• Best P(BE) = Q( [2E/No]0.5 )
  • Binary Frequency Shift Keying with Optimum Frequency Offset of 0.75R Hertz
    • Best P(BE) = Q( [1.22E/No]0.5 )
  • Null-to-Null Bandwidth Required?
    • ASK & PSK require same amount (2R Hz)
    • FSK (2.75R Hz for optimum performance)
syncing to anti podal bpsk
Syncing to Anti-podal BPSK
  • Message m(t) = + & - 1volt peak pulses
    • x(t) = m(t)cos(2πfct)
  • Square x(t) to get x(t)2 = m(t)2cos2(2πfct)
  • Band pass filter to get double frequency term
    • cos(2π2fct)
  • Run thru hard limiter to get 2fc Hz square wave
  • Run thru divide by 2 counter to get fc Hz square wave
  • Filter out harmonics to get fc Hz cosine
fiber optics
Fiber Optics...
  • Fiber Optic Link Analysis for ON-OFF noncoherent ASK
  • Thermal Noise on the Fiber is NOT a problem
  • Noiseless Detection No pulse transmitted: No far side photons Pulse transmitted: Number of far side photons has discrete Poisson Distribution Mistake occurs when pulse transmitted and number of far side photons = 0.
  • Real World Detectors are plagued by thermal noise
fiber optics1
Fiber Optics...
  • Conditional densities have different variances
  • We will assume equal variances & Gaussian densities
fiber optic networks
Fiber Optic Networks
  • E[Logic 0] = 0 volts
  • E[Logic 1] = [2*Pelectric]0.5
  • Noise Power = 12*k*T°*R
  • P(Bit Error ≈ Q( [SNR/2]0.5 )
    • This is an approximation.Actual P(BE) equation is more complex.
channel capacity c
Channel Capacity (C)
  • Bandwidth & SNR impact realizable bit rate
    • Bandwidth required
      • function of symbol shape and symbol rate
    • Ability to reliably detect symbols
      • function of # of symbols ("M" in M-Ary) & SNR
  • Maximum bit rate that can be reliably shoved down a connection
    • Error free commo theoretically possible if actual bit rate R < C. Not possible if R > C.
channel capacity c1
Channel Capacity (C)
  • Bandwidth, Bit Rate, SNR, and BER related
  • Channel Capacity defines relationship C = Maximum reliable bit rate C = W*Log2(1 + SNR) bps

Bandwidth impacts the maximum Baud rate

channel capacity c2
Channel Capacity (C)
  • Bandwidth, Bit Rate, SNR, and BER related
  • Channel Capacity defines relationship C = Maximum reliable bit rate C = W*Log2(1 + SNR) bps

Bandwidth impacts the maximum Baud rate

SNR impacts the maximum number of

different symbols (the "M" in M-ary)

that can reliably be detected.

channel capacity c3
Channel Capacity (C)
  • Ex) 6 MHz TV RF Channel (42 dB SNR)C = 6,000,000 *Log2(1 + 15,849) = 83.71 Mbps
  • Ex) 64 KHz Fiber Bandwidth & Tbps bit rate1 Tbps = 64,000* Log2(1 + SNR) My calculator can't generate a high enough SNR... Bogus Claim!
  • Ex) Tbps long distance over Power LinesLow Bandwidth, Low SNR... Bogus Claim!
trading off snr for capacity c
Trading off SNR for Capacity C
  • Channel Capacity Defines the Limit
    • C = W*Log2(1 + SNR) bps
  • Suppose at/near C limit & no extra BW available and...
  • Current SNR = 10 (C = W3.459) ?
    • Need to bump SNR up to 120 to double bps (C = W6.919)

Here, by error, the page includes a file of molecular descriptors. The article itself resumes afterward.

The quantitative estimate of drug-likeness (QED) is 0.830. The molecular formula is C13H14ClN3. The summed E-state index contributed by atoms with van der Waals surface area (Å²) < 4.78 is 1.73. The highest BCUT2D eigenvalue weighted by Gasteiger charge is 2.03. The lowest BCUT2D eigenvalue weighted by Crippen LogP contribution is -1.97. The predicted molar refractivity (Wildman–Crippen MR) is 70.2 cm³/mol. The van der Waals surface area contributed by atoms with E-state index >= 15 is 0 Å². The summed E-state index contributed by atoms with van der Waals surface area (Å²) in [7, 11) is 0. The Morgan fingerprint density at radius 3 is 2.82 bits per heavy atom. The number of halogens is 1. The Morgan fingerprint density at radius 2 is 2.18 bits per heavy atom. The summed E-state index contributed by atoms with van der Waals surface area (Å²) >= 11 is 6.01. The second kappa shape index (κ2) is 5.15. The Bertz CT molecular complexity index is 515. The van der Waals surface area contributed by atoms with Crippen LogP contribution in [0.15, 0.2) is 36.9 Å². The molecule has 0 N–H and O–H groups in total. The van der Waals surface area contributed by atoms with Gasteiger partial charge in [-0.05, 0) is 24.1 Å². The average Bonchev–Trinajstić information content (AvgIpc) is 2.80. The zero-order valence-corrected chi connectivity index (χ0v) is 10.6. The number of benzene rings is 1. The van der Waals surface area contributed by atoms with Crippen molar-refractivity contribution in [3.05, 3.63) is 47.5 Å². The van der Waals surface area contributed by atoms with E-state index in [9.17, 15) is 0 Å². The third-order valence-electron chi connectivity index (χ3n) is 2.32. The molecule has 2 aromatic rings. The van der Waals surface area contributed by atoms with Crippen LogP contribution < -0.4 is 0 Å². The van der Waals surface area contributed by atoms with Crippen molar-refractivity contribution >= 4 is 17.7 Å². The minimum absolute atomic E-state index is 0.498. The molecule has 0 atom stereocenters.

• Current SNR = 120?
    • Need to bump SNR up to 14,640 to double bps (C = W13.84)
  • Current SNR = 14,640?
    • Need to bump SNR up to 214.4M to double bps (C = W27.68)
  • To increase C by factor of 8
    • Can't increase W?
    • Increase SNR by factor of 21,435,888
trading off w for capacity c
Trading off W for Capacity C
  • Channel Capacity Defines the Limit
    • C = W*Log2(1 + SNR) bps
    • C = W*Log2(1 + Psignal/Pnoise)
    • C = W*Log2(1 + Psignal/(NoW))
  • Suppose at/near C limit & you're power limited...
  • Current SNR = 10; C = W*Log2(1 + 10) = W3.459
  • Doubling W yields C = 2W*Log2(1 + 5) = W5.170
    • Doubling W again yields C = 4W*Log2(1 + 2.5) = W7.229
    • As W → ∞, C → W14.43To increase C by factor of 8 requires C = W3.459*8 = W27.68Can't do this only by increasing W!
trading off w signal power for capacity c
Trading off W & Signal Power for Capacity C
  • Channel Capacity Defines the Limit
    • C = W*Log2(1 + Psignal/(NoW))
  • Suppose at/near C limit & Current SNR = 10C = W*Log2(1 + 10) = W3.45
  • Increasing both W & Signal Power can yield more reasonable solutions
    • Increasing W by a factor of 8 yields C = 8W*Log2(1 + 1.25) = W9.359
    • Bumping Psignal by 8.008 yieldsC = 8W*Log2(1 + 10.01) = W27.69Result: Channel Capacity increases by factor of 8
operating well below the channel capacity limit
Operating well below the Channel Capacity limit?
  • Channel Capacity Defines the Limit
    • C = W*Log2(1 + SNR) bps
  • Doubling the signal power will generally allow the bit rate to be doubled, or nearly so.
    • Provided Sufficient BW Available Eb/No = EIRP - R + Other Terms (dB)(Digital Link Equation)
eb no versus c w bps per hz
Eb/No versus C/W bps per Hz
  • Want 30 bps/Hz?Need Eb/No > 75.53 dB
  • Want 3 bps/Hz?Need Eb/No > 3.68 dB
  • Want 1 bps/Hz?Need Eb/No > 0 dB
  • Note as C/W → 0Required Eb/No > -1.6 dBa.k.a. Shannon Limit
entropy
Entropy
  • Average number of bits/symbol required to represent a set of symbols
    • Based on symbol probability
  • Lower bound regarding the amount of data compression possible
  • Equation presented does NOT account for spatial or time redundancies
      • Can be represented as conditional probabilites